When is the next jewish holiday -
When is Purim 2021? Date, meaning behind the Jewish holiday and how it’s celebrated
When it comes to Jewish holidays, Purim is certainly one of the must beloved and most ostentatious.
It celebrates a Queen who thwarted the attempted genocide of her people many centuries ago, but despite its sombre beginnings it has evolved into a colourful feast of celebration.
But how will it be marked this year? Here’s everything you need to know.
What is Purim?
Purim is a Jewish holiday that incorporates dressing up in costume, and eating and drinking in celebration.
The festival commemorates the defeat of an attempted genocide of the Jews of the Persian Empire in fifth century BCE.
After a virtuous Jewish woman named Esther married King Ahasuerus of Persia, she and her Uncle Mordechai interrupted a plot by the king’s right-hand-man, Haman, who planed “to destroy, kill and annihilate all the Jews, young and old, infants and women, in a single day”.
At the eleventh hour, Esther revealed to the king that she was Jewish, meaning Haman’s plan would result in her death. The King instead sentenced his friend to be executed at the very gallows he’d prepared for the Jews.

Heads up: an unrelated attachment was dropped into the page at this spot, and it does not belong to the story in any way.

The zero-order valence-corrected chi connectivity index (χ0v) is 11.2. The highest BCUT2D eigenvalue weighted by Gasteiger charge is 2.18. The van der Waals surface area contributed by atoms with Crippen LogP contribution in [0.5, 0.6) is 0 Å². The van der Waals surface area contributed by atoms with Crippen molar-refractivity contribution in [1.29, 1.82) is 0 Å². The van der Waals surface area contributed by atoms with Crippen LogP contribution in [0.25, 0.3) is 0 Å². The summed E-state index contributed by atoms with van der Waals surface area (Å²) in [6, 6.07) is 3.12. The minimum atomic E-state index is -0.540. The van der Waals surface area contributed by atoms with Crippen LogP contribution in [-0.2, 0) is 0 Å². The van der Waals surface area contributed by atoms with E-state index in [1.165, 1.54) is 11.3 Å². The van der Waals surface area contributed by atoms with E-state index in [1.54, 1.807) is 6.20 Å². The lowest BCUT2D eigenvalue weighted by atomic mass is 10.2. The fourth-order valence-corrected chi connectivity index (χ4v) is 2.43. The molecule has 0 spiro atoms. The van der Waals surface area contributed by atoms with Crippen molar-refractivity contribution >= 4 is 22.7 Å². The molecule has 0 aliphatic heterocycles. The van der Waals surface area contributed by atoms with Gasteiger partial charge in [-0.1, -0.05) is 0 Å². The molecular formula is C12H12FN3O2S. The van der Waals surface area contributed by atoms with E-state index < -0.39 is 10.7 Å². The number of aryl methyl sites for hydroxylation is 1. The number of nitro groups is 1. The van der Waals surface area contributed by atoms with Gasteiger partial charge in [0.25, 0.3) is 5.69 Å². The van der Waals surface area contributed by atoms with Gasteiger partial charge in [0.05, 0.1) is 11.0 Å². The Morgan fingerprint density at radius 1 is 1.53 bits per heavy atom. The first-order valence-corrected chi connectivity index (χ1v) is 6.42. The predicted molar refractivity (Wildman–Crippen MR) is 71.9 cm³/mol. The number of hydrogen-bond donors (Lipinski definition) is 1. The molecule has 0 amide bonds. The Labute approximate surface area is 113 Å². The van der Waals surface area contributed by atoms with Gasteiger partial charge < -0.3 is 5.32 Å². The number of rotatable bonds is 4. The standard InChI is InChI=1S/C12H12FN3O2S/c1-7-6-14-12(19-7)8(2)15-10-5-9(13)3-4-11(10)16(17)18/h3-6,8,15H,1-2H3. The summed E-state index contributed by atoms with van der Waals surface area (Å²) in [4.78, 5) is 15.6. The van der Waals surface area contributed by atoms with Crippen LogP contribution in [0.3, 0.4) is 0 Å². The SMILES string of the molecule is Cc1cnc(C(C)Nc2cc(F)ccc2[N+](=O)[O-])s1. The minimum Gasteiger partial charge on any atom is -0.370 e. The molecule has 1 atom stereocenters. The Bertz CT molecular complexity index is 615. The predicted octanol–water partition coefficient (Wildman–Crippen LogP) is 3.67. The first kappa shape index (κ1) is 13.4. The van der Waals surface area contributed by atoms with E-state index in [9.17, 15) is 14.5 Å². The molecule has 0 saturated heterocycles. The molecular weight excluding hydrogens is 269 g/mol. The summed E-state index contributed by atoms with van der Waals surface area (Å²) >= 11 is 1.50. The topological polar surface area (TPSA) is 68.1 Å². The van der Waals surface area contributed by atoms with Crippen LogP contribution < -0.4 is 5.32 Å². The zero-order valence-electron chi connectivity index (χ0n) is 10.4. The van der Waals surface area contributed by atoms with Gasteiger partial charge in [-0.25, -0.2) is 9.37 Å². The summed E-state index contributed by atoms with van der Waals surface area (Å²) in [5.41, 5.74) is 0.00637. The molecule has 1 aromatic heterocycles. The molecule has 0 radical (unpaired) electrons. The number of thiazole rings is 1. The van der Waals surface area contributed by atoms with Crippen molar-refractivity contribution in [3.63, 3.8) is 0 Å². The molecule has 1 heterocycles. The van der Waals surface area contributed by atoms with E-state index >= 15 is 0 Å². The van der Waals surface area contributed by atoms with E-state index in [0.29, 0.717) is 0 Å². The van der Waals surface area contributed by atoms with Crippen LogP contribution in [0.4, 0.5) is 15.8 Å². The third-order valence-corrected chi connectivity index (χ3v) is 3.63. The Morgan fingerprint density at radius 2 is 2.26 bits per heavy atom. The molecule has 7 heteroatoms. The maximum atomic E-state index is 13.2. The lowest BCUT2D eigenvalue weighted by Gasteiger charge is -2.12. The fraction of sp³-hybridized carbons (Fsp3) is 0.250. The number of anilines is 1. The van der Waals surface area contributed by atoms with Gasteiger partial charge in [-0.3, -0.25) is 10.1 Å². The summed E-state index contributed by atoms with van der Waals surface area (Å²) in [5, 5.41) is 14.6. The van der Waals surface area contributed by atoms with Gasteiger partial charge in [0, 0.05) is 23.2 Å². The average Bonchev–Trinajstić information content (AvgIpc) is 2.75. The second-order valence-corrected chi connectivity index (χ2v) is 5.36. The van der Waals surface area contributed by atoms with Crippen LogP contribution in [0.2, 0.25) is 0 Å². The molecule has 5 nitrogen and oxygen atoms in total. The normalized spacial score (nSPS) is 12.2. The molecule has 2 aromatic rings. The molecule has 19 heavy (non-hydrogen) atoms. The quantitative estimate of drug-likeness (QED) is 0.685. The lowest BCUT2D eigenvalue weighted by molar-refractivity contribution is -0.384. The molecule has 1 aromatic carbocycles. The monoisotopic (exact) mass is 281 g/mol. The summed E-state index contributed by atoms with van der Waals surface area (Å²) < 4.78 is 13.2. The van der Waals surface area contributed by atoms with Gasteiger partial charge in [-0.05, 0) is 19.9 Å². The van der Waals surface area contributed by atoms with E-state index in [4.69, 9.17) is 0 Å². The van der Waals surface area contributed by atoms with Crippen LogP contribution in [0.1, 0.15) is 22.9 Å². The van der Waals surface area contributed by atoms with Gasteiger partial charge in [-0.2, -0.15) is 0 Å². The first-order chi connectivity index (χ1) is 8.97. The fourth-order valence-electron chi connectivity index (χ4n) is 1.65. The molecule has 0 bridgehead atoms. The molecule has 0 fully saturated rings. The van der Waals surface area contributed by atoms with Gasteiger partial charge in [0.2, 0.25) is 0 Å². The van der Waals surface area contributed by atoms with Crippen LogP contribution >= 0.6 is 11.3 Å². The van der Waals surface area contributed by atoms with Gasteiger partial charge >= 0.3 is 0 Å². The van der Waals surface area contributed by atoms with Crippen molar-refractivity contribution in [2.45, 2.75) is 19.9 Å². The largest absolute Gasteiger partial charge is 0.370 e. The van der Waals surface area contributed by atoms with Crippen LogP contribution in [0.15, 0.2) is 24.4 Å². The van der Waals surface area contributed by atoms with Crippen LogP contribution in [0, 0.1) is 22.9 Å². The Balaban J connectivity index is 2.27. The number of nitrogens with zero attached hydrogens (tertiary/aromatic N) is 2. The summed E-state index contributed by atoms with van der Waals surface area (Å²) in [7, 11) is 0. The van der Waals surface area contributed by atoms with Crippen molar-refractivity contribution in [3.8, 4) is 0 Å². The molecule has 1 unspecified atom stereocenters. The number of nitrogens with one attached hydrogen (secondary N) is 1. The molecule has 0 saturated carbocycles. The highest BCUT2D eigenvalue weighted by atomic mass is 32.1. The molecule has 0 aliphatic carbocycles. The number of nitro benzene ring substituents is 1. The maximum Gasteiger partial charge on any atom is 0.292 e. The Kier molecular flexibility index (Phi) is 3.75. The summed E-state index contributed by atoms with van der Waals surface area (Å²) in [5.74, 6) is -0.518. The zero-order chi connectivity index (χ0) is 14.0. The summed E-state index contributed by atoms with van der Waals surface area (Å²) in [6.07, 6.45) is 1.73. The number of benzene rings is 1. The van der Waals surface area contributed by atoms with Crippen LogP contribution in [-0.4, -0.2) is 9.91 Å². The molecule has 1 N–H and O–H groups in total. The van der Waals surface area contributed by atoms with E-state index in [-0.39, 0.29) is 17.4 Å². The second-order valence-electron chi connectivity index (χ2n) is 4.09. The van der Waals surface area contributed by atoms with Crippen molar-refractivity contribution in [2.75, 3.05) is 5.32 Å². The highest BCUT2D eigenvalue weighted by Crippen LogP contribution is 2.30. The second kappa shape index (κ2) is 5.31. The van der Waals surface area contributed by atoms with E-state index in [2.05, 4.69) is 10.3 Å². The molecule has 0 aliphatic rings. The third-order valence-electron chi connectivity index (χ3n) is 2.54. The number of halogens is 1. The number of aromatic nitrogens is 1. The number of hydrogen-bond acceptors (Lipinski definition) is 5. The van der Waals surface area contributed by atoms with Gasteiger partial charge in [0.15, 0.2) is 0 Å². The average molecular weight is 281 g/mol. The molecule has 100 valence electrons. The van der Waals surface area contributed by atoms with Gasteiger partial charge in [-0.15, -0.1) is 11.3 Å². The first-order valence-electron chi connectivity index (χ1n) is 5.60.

When is Purim?
Purim is celebrated every year on the 14th of the Hebrew month of Adar (late winter/early spring).
This year Purim falls on the night of Thursday 25 February, into Friday 26 February.
How is it traditionally celebrated?
Purim is one of the more fun-loving holidays in the Jewish calendar where fancy dress is a must, with girls dressing up as Queen Esther, boys as King Ahasuerus and rabbis donning comedy hats.
The synagogue service involves a retelling of the Purim tale from the book of Esther where everyone theatrically hisses and makes noise when Haman’s name is mentioned.
Charity also plays a part and observers are expected to give money and food to those in need.
Parties are hosted across the community, with traditional food served including a filled biscuit known as Hamantaschen that is triangular shape and meant to denote Haman’s hat.
What about this year?
Of course, Covid has hit every community.
The UK’s Chief Rabbi, Ephraim Mirvis, has already warned against Jews gathering this Purim, saying “let us guarantee that we will celebrate safety”.